"In Houstry, Dunbeath, Caithness, about the year 1809 or 1810, David Gunn, a crofter, in the course of making a kail-yaird, interfered with one of those prehistoric ruins known as Brochs which are so numerous in that northern region. Now it was well known that this Broch was a fairy habitation, and, in any case, it was well known that to tamper with a Broch or to carry away any of its materials was extremely uncanny."
But Mr Gunn didn't take any notice, and unfortunately a plague broke out that decimated the cattle of the whole district. Thanks a lot.
The was a meeting of local important types, and they decided on a Teine-Eigin as the best step forward. So they got a branch and stripped off its bark, and purified it by popping it on a little island in the Houstry Burn, so it was separated from everydayness by the flowing water. Everyone put out any fires that were burning. Then someone made a fire with the purified wood, and all the other fires were kindled from it anew.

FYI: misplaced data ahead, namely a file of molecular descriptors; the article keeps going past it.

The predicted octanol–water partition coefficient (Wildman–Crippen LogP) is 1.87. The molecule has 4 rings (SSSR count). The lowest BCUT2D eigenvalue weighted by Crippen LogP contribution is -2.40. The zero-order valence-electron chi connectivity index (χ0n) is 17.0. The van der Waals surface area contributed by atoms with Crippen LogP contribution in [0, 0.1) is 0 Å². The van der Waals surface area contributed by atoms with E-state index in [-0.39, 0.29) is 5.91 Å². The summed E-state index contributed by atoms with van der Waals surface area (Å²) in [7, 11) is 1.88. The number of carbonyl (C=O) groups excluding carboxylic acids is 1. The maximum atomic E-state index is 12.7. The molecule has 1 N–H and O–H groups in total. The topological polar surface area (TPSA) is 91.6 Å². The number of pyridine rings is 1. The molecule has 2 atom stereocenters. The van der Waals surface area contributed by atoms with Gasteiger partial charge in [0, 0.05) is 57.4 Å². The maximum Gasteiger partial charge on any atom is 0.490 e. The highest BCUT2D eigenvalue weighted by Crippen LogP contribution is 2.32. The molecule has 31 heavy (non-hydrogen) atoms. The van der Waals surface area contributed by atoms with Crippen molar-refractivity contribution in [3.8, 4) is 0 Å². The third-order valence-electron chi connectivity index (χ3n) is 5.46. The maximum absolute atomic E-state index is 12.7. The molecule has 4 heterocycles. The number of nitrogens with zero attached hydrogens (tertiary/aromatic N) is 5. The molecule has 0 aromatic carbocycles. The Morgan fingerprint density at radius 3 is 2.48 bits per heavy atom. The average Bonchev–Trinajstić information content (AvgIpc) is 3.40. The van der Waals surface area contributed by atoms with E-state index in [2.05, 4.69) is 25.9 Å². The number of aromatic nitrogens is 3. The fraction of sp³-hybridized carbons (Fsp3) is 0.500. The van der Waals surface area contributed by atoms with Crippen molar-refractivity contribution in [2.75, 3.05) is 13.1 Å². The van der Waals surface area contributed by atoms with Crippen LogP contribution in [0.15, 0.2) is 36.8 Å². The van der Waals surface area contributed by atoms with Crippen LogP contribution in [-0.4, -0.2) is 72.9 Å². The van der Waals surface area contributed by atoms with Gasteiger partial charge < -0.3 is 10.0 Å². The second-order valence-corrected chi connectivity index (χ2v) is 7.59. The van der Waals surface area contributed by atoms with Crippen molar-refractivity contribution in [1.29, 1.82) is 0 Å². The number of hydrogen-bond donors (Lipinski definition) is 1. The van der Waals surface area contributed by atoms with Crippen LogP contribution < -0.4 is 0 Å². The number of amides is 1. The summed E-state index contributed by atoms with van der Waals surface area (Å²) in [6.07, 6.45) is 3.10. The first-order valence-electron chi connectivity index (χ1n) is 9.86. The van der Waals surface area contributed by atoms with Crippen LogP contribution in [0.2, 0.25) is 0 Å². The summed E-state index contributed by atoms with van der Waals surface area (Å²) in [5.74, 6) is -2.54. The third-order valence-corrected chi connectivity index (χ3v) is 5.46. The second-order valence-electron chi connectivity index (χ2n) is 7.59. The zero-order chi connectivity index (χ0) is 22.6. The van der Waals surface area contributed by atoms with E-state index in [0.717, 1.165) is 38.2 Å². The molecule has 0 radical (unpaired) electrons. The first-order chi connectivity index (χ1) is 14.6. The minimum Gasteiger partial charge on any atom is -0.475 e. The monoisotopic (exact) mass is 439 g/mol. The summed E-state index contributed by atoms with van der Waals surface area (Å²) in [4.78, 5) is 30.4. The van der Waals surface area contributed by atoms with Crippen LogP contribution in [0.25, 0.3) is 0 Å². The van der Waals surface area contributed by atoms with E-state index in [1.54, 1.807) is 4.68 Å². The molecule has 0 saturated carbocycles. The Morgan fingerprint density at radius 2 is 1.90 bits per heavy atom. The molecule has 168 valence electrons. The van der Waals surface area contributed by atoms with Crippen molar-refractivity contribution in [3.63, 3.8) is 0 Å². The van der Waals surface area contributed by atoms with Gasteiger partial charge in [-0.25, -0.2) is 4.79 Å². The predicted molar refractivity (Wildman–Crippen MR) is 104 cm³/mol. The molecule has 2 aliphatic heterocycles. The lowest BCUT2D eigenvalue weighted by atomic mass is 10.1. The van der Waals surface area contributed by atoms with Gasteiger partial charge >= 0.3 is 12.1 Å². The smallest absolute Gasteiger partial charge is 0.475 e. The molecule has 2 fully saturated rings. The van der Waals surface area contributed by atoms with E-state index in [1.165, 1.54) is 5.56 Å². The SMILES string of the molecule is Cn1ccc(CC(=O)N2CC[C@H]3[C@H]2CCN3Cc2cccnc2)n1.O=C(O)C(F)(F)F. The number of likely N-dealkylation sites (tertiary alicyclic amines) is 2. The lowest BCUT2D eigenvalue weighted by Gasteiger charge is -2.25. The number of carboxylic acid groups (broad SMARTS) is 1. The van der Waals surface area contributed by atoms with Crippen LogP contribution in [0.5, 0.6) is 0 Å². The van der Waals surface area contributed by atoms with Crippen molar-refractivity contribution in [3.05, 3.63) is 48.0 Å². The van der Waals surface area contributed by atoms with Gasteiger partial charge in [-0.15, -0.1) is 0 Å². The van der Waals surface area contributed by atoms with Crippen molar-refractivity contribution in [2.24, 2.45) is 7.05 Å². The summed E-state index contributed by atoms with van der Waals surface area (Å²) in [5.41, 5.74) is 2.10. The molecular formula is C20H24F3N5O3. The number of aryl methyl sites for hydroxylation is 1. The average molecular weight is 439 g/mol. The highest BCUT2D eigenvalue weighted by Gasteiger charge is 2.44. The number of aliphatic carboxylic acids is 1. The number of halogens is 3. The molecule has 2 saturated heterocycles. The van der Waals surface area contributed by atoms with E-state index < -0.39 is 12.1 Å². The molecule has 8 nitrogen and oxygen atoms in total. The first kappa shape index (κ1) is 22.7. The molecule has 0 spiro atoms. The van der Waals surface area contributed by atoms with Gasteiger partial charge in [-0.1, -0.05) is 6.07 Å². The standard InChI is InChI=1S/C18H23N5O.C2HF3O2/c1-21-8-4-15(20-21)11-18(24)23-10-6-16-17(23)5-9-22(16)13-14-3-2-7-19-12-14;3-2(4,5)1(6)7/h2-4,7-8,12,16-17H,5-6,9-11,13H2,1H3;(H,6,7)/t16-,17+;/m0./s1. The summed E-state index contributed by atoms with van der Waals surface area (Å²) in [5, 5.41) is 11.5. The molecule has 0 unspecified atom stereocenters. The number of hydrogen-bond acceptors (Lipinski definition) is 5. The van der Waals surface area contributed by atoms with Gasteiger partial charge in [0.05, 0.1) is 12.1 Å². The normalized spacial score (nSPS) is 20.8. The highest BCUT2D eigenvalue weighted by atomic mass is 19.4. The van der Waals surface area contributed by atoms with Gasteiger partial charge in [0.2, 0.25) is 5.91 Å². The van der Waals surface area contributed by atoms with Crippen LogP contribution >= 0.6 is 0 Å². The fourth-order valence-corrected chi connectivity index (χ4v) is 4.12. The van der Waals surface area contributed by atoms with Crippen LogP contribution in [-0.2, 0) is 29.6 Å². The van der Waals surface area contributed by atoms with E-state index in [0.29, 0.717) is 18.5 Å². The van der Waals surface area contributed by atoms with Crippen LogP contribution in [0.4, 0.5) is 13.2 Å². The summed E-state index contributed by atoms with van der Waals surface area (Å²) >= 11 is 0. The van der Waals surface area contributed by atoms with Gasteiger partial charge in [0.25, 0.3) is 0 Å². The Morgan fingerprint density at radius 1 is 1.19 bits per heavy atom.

The contributor of this story actually sent in a photo of one of these special bits of wood. It's got round dips in it as though it's been used (maybe) for making fire by a bow/drill method. But it hasn't got little v-shaped notches like wot Ray Mears would recommend.
R. C. Maclagan
Folklore, Vol. 9, No. 3. (Sep., 1898), pp. 280-281.